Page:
An up-close look at Gov. Greg Abbott’s floating wall in the Rio Grande

A group of civil rights advocates, aid workers, journalists, and politicians inspected the string of wrecking ball-sized buoys, which is the centerpiece of what Gov. Greg Abbott calls Operation Lone Star.

By David Martin Davies, Texas Public RadioAugust 8, 2023 9:30 am, ,

From Texas Public Radio:

On a recently early morning in Eagle Pass, Jesse Fuentes led a fact-finding kayak group to see Gov. Greg Abbott’s floating border wall in Eagle Pass. It the centerpiece of Operation Lone Star, his controversial program to deter illegal immigration.

“We’re gonna take our time. It should be a slow paddle, maybe about an hour,” Fuentes told the group of civil rights advocates, aid workers, journalists, and politicians on the kayak tour.

Visitors could see that the Texas side of the river is a wall of steel cargo containers and miles of coiled razor wire. There is also razor wire under the water’s surface, which poses a hazard to anyone who might stumble upon it.

The tour soon came across people stranded in the water — they were migrants looking for an opening in the razor wire so they could enter Texas.

David Martin Davies / Texas Public Radio

Eagle Pass resident Jesse Fuentes leads a fact-finding kayaking tour of the epicenter of Governor Greg Abbott's $4 billion Operation Lone Star border security program.

They said they’re from Venezuela. It was several families with small children struggling to wade through the murky water.

They added that they traveled for more than a month and were exhausted. The 104-degree heat of the day sapped their energy.

“I think there’s a better way — a more humanitarian way,” said State Rep. Vikki Goodwin, who was part of the fact-finding kayaking group.

The Austin Democrat said instead of spending billions of dollars on Operation Lone Star, the state should invest in the infrastructure to help people enter Texas legally.

“They certainly wouldn’t choose to cross a river that’s bordered by razor wire,” she said.

Farther downriver, the tour reached the orange buoy barrier. It stretches out for more than three football fields in the middle of the Rio Grande.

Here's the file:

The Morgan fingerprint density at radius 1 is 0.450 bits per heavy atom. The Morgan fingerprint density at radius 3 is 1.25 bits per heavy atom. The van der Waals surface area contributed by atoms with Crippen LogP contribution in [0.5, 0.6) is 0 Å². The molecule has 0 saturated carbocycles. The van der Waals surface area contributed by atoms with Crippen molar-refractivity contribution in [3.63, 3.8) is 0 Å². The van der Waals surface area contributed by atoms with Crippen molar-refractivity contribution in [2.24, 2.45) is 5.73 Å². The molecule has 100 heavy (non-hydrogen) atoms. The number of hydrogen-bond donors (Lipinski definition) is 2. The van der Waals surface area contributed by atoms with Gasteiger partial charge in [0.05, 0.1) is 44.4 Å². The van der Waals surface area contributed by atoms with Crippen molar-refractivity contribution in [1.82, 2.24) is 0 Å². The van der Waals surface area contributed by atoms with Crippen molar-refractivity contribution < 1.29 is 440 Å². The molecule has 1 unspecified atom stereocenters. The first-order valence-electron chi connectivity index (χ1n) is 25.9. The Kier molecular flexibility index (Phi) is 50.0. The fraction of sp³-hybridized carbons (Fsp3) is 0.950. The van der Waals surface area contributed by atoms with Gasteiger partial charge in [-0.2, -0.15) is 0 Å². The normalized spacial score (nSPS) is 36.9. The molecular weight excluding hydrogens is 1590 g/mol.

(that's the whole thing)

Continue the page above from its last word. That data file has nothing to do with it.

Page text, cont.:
Swimming under the barrier is not an option. It’s anchored to the shallow water with thick cables and concrete bases.

There are also serrated metal plates that look like circular saw blades between each buoy to deter anyone from climbing over it.

“I had to see it for myself,” Fuentes said.

David Martin Davies / Texas Public Radio

Gov. Greg Abbott's floating wall border buoys in the middle of the Rio Grande near Eagle Pass, Texas.

It was the first time he had seen the buoys up close, and he was taken aback.

“Just cruelty. You saw it for yourself,” he said. “Nothing but concertina, containers, ship cars, and now a buoy in the middle of the river.”

In recent days, bodies of migrants were discovered near the buoy barrier.

Texas officials say the men likely drowned upstream. One body was caught in the buoys.

The Biden administration wants the barrier removed. The Department of Justice sued Abbott and said the buoys block navigable waterways, threaten public safety, and violate treaties with Mexico.

To exit the river, the tour moved downstream to a pre-arranged break in the razor wire. Soonafter, the migrant families from earlier in the day arrived.

They, too, wanted out of the river. But Texas National Guardsmen stopped them. The soldiers quickly unspooled fresh razor wire and hammered fence posts into the ground.

David Donatti of the Texas ACLU challenged the guardsmen.

“I basically demanded that they call federal border patrol because immigration enforcement is a federal prerogative,” he explained.

The Texas agents cut and pulled back the razor wire, and the migrants stepped onto Texas soil.

Donatti led them to the U.S. Border Patrol, where they received water and were allowed to rest in the shade.

The families were soon after taken away to make their asylum claims.

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